In the ordinary course of business, assets used by taxpayers to conduct their trade are often written down over a number of years in the form of accounting depreciation. The Income Tax Act provides similarly for assets to be written down for tax purposes over a period of time, and which wear and tear related decrease in value may be claimed annually as a wear and tear allowance against taxable income. These allowances are granted in terms of a number of provisions, depending on the relevant nature and purpose that the applicable assets may be used for.
The Income Tax Act makes provision for these allowances to subsequently be reversed, were they to be recovered or recouped. In other words, where an allowance claimed for tax purposes can subsequently be recovered, for example through a sale of the asset, the allowances previously granted in terms of that asset now disposed of may be reversed to a certain extent.
Take the delivery van of Company A as an example. It is being written down for tax purposes over a period of 5 years, and allowances claimed on the vehicle (which had initially cost the company an amount of R150,000) amount to R30,000 per year. At the end of the 3rd anniversary of the vehicle being acquired, Company A had already claimed allowances against the cost of the vehicle amounting to R90,000. It has a tax value left therefore of R60,000. Were it to sell the vehicle at that stage for an amount of R150,000, it will effectively have recovered the entire R90,000 claimed as allowances over the past 3 tax years. Similarly, a sale at R70,000 will lead to a recoupment of only R10,000.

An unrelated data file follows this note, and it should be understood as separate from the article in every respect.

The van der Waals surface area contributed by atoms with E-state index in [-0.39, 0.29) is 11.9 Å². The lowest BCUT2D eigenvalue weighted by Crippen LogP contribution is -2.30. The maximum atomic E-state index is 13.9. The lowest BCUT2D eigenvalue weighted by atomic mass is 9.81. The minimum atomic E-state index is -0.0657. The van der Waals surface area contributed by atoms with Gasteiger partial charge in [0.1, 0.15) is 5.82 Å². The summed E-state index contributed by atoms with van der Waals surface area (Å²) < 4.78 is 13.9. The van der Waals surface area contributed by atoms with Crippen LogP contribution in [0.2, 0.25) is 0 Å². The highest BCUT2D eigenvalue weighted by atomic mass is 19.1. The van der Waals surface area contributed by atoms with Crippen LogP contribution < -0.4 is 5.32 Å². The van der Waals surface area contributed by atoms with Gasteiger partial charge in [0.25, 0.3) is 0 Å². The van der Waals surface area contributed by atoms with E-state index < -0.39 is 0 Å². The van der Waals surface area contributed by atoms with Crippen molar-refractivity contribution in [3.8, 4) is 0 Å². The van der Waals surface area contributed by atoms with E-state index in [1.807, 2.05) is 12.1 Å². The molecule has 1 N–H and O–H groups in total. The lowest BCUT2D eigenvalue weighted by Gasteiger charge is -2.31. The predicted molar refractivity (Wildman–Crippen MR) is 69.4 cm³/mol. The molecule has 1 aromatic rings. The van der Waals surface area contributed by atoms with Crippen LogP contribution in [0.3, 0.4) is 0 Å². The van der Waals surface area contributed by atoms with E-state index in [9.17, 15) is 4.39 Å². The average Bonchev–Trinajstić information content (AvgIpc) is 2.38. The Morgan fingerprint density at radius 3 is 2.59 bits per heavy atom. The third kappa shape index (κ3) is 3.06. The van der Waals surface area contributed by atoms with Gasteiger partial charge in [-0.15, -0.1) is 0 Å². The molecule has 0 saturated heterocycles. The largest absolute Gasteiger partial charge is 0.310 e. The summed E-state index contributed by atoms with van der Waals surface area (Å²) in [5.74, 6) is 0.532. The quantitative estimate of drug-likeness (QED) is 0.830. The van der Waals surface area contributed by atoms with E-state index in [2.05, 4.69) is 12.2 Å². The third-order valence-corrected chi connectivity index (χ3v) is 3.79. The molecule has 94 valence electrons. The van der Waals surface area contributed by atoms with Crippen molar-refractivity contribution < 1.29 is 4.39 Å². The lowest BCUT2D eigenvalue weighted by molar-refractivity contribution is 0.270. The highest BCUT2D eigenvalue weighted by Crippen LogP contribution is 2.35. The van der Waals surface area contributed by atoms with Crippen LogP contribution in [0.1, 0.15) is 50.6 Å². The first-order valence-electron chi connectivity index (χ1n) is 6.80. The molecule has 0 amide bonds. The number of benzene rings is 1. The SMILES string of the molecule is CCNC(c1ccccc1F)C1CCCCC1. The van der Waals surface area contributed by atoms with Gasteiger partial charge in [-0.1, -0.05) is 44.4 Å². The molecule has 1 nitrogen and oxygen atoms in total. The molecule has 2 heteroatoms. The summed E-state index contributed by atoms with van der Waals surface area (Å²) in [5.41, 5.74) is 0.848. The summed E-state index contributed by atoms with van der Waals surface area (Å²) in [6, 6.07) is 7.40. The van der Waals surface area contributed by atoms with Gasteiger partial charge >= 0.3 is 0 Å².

Any recoupment is included in the taxable income of the taxpayer and taxed on income tax account: it is effectively a reversal of deductions previously granted.
From a capital gains tax perspective, the base cost of an asset is reduced as and when allowances are claimed against the wear and tear of the asset annually. At the point of sale by Company A above therefore, the delivery vehicle in our example will only have a base cost of R60,000 too. Will a sale at a value above this then not give rise to double taxation, in other words, both on capital gains tax and income tax account? The Eighth Schedule to the Income Tax Act takes this into account: to the extent that an amount is received for the disposal of an asset and that amount is already included in the taxable income of the taxpayer, the proceeds for capital gains tax purposes is reduced accordingly. Where the delivery van is therefore sold for R70,000, a recoupment will be recognised (and taxed on income tax account) of R10,000, yet with proceeds (R70,000 minus R10,000) then being equal to the base cost of R60,000, giving rise to no gain for capital gains tax purposes to be recognised.
The take-away from the above is that the sale of depreciable assets may give rise to tax consequences other than capital gains tax related results. Although double taxation does not arise, harsher income tax consequences may arise than would have been the case for capital gains tax consequences, the latter being which many taxpayers mistakenly assume is the only consequences on the sale of any and all assets: depreciable or not.
This article is a general information sheet and should not be used or relied on as legal or other professional advice. No liability can be accepted for any errors or omissions nor for any loss or damage arising from reliance upon any information herein. Always contact your financial adviser for specific and detailed advice. Errors and omissions excepted (E&OE)
 58 of 1962
 Typically, allowances are claimed in terms of sections 11(e), 11D, 12B to 12F
 Paragraph 20(3)(a) of the Eighth Schedule to the Income Tax Act
 Paragraph 35(3)(a)